Consider a simplified case:
simulate this circuit – Schematic created using CircuitLab
Current flows in both R1 and R2. Why does the current not bypass R2 completely?
This is just an illustration to highlight and reinforce what other answers already say. I1 is a current source, so by definition, there must be 10mA of current flowing through it. In order for that current to flow, it must flow through either one or both of the resistors because there is no other path.
By Ohm's law, if there is current flowing in a resistor, then there must be a non-zero voltage drop across it.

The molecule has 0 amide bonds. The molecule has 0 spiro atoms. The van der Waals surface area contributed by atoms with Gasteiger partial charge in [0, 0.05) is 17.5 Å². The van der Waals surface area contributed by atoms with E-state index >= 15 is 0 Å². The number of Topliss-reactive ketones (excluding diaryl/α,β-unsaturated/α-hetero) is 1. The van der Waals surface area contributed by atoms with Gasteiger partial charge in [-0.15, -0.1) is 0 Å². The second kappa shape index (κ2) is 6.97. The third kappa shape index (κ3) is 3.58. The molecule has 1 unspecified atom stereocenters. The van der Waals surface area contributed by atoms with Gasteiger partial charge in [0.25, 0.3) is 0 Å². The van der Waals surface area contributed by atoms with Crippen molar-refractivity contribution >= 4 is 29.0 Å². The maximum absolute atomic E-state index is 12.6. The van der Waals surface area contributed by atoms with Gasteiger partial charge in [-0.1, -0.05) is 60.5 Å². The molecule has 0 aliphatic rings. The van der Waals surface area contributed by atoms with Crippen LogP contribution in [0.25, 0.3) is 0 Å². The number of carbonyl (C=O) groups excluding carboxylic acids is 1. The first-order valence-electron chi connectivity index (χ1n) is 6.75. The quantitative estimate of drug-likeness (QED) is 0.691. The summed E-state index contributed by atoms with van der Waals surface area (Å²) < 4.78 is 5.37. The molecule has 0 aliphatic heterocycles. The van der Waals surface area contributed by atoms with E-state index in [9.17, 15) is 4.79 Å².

But, the resistors are parallel. They must both see the same non-zero voltage.
By Ohm's law again, if there is a non-zero voltage across a resistor, then current must flow in the resistor.
In the example above, I made both resistors the same value to highlight the flaw in the question. But everything I said above would still be true even if R2 was a thousand Ohms, or even a million Ohms.
simulate this circuit
In the second case, almost all but not quite all of the current will flow in R1. The voltage is going to be pretty close to 1V. But if you put 1V across R2, some current must flow (about one microAmpere).